Almost everyone is deciding something. There are down-and-outers of the square deciding where to spend the night. Others are deciding between lunch-time lectures: Will it be “Kinetics and Spectroscopy of High Altitude Infrared Emissions” or “Contour Evolution, Neighborhood Deformation and Image Flow?” Elmore’s decision: Keep slogging through the day-to-day assignments, or step up exam preparation? In law school, there’s no coach named Lefty or Slick who’s going to yell, “Hey, Lenny, get the lead out and get over to ‘Alternative Dispute Resolution.’ “
– The Washington Post, Nov. 16, 1984
That was Bill’s lead about Elmore, the Maryland basketball star-turned-NBA center turned Harvard scholar who is now a lawyer and noted sportscaster.
“He was refreshingly honest,” Elmore tweeted last week along with the story. “To one of the REAL journalists of our day; a writer’s writer, #RIP sir.”
A renowned boxing writer, Bill could artfully land a jab with his prose. The Post used to cover the Orioles as a home team before the Nationals arrived, and in 2000 Bill wrote a column about Baltimore’s fire sale at the trade deadline. One of the players the team dealt away was Will Clark, once a feared hitter who had become much more pedestrian when he wasn’t playing in a pennant race.
“The Thrill is gone,” Bill wrote, playing off Clark’s nickname. “But then, The Thrill was gone before today.”
He covered more than 50 fights, bringing a lyrical quality to what the untrained eye was watching. He captured what was behind each blow: how Ray Leonard was jabbing and moving – but somehow not running – from Marvin Hagler’s vicious blows in 1987.
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Yet Bill always preferred the story behind the story, and in 2012, he wrote his final masterpiece about lightweight boxer Joe Gans. “The Longest Fight” centers around Gans’ 42-round bout in 1906 with Oscar “Battling” Nelson.
“Gans,” Bill wrote in the book, “was the first African American boxing champion. … But his achievements in the ring are not foremost in this story. They frame the story, the heart of it is this: what it was like a century ago to be black in America, to be a black boxer, to be the first black athlete to successfully cross the nation’s gaping racial divide, to give early-twentieth-century African Americans hope.“
The Gans-Nelson fight took place outdoors in the baking Nevada sun. Bill met Paul Elie, who edited the book’s manuscript, for lunch on a similarly sweltering day in New York. Bill kept his blazer on.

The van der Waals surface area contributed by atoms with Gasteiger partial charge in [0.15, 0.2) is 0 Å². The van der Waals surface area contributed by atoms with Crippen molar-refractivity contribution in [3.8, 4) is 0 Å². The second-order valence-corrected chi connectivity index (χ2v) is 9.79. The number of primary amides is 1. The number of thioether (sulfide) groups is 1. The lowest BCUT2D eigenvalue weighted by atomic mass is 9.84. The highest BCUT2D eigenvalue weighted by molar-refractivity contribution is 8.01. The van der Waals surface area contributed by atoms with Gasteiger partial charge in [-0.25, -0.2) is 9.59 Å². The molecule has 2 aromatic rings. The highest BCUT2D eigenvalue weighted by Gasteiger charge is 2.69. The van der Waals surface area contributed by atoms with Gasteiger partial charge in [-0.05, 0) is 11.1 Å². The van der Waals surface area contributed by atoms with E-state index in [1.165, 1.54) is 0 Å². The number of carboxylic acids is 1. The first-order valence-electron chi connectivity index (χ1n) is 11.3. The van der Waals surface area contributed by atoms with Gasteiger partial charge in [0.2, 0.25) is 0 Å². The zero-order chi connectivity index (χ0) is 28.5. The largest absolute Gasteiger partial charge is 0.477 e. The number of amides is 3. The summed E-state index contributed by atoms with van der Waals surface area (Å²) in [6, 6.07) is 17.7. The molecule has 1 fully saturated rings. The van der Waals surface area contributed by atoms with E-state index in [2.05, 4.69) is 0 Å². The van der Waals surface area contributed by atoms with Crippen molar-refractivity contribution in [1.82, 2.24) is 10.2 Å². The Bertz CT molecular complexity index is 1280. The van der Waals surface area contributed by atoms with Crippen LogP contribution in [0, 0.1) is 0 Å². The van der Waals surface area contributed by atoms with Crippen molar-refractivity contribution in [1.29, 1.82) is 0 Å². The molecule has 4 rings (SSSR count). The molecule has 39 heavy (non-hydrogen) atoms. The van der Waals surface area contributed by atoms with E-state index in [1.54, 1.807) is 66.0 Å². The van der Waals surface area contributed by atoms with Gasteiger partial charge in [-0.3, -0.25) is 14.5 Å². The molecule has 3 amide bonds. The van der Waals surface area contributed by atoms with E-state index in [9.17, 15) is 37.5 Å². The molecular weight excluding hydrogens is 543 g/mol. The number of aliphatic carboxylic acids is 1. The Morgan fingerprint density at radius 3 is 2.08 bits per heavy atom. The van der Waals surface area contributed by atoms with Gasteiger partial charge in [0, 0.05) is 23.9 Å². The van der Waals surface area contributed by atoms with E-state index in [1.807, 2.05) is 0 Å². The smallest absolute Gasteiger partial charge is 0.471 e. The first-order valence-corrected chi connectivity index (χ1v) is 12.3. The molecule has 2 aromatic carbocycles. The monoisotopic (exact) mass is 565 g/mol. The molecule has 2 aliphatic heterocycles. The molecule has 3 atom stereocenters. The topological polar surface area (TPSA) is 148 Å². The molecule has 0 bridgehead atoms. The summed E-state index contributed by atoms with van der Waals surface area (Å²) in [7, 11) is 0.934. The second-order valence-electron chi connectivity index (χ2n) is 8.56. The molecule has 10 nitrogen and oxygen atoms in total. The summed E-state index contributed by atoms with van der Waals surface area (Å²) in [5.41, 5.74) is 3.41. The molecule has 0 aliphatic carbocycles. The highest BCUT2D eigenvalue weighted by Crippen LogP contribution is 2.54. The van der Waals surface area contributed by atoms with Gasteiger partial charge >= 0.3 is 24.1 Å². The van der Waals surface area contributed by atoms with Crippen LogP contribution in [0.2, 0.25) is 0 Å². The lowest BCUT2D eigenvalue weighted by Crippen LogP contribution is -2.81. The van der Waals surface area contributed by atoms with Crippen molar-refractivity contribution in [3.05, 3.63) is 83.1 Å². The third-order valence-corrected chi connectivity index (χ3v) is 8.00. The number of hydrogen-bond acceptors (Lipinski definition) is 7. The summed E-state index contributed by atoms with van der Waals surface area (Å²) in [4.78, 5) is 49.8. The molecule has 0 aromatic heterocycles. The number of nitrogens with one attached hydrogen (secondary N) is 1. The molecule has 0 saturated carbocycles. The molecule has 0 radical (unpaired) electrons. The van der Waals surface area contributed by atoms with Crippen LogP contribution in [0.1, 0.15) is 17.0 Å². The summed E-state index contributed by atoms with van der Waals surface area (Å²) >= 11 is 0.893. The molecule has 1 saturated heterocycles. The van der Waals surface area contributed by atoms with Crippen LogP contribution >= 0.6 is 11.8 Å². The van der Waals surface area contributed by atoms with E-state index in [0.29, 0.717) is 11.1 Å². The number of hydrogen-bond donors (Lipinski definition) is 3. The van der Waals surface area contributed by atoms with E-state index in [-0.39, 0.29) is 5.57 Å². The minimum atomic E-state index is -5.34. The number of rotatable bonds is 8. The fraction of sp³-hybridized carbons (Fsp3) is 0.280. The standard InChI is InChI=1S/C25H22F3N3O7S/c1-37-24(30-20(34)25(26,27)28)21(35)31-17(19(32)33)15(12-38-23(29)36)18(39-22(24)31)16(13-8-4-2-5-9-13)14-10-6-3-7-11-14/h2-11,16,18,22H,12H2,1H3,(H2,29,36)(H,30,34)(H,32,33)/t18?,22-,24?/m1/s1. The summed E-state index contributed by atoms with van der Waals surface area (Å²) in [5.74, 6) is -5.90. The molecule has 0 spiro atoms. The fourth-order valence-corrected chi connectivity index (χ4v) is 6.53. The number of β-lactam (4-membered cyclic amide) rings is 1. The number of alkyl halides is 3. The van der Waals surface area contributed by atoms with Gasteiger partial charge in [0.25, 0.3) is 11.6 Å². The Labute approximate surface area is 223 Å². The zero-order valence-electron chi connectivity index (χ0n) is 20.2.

“He really lit up at my suggestion that ‘The Longest Fight’ should be organized in short chapters — the same number of chapters as rounds of the fight,” Elie recalls. “And he then carried out that structure brilliantly.”
A few days before Bill died, Andrew Blauner, his literary agent, had written to publisher Farrar Straus & Giroux (FSG) asking them to consider again reissuing the book in a new paperback “so that it might help get (Bill) more of the attention, admiration, and affection he deserved.”
I heard of Bill’s death last Monday around dinnertime. I was shaken, but Monday is deadline day for Sports Weekly. I put it in the back of my mind while we put the issue to bed. But then I started reading appreciations about Bill. I was up until after 2 a.m.
When I last spoke with Bill 14 or 15 years ago, I had just gotten my dream job as the baseball editor at Sports Weekly and was about to get married at a chapel on Georgetown’s campus where Bill’s daughter was to be married in a couple of weeks. He delighted in the coincidence and wished me well.
My wife was in medical school and, a little over a year later, our first child was born. The years passed rapidly, as they do in life. My son is now almost 13, and we have another boy who is 10. I am active in their lives, and in my work. I’m sure Bill wasn’t waiting around for a call from me. He and Mary Fran have four children and eight grandchildren.
I don’t regret anything that has happened since then, as people come in and out of your life. But Bill’s death has driven home a theme that has become clearer and clearer to me after nearly 21 years at USA TODAY, more than 14 years of marriage and almost 13 of fatherhood.
Yes, life is about accomplishing your goals. But it’s much more about those you meet along the way.
Stephen Borelli is the editor of USA TODAY Sports Weekly and USA TODAY’s sports-related special editions.